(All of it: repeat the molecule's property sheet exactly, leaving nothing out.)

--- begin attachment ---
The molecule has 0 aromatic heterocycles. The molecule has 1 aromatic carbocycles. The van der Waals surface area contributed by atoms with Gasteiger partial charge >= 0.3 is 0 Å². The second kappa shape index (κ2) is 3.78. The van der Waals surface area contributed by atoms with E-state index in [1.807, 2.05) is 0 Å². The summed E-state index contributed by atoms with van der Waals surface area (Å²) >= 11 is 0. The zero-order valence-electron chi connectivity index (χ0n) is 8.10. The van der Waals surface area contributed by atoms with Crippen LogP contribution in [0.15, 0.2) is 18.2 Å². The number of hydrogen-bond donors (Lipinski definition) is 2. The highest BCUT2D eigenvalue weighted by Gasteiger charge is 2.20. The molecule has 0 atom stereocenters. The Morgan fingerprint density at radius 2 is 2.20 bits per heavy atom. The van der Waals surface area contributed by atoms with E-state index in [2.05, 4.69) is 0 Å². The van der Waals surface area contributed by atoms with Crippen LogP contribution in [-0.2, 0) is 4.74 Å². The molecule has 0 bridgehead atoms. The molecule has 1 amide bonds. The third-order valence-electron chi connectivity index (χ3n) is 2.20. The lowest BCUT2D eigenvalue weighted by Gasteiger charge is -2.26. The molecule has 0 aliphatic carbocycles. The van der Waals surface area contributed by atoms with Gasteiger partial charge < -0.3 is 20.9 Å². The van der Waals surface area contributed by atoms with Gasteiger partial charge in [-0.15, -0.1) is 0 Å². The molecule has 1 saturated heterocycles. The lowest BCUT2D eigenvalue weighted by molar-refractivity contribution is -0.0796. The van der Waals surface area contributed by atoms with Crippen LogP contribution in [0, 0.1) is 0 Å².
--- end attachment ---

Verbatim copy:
The molecule has 0 aromatic heterocycles. The molecule has 1 aromatic carbocycles. The van der Waals surface area contributed by atoms with Gasteiger partial charge >= 0.3 is 0 Å². The second kappa shape index (κ2) is 3.78. The van der Waals surface area contributed by atoms with E-state index in [1.807, 2.05) is 0 Å². The summed E-state index contributed by atoms with van der Waals surface area (Å²) >= 11 is 0. The zero-order valence-electron chi connectivity index (χ0n) is 8.10. The van der Waals surface area contributed by atoms with Crippen LogP contribution in [0.15, 0.2) is 18.2 Å². The number of hydrogen-bond donors (Lipinski definition) is 2. The highest BCUT2D eigenvalue weighted by Gasteiger charge is 2.20. The molecule has 0 atom stereocenters. The Morgan fingerprint density at radius 2 is 2.20 bits per heavy atom. The van der Waals surface area contributed by atoms with E-state index in [2.05, 4.69) is 0 Å². The van der Waals surface area contributed by atoms with Crippen LogP contribution in [-0.2, 0) is 4.74 Å². The molecule has 0 bridgehead atoms. The molecule has 1 amide bonds. The third-order valence-electron chi connectivity index (χ3n) is 2.20. The lowest BCUT2D eigenvalue weighted by Gasteiger charge is -2.26. The molecule has 0 aliphatic carbocycles. The van der Waals surface area contributed by atoms with Gasteiger partial charge < -0.3 is 20.9 Å². The van der Waals surface area contributed by atoms with Gasteiger partial charge in [-0.15, -0.1) is 0 Å². The molecule has 1 saturated heterocycles. The lowest BCUT2D eigenvalue weighted by molar-refractivity contribution is -0.0796. The van der Waals surface area contributed by atoms with Crippen LogP contribution in [0, 0.1) is 0 Å².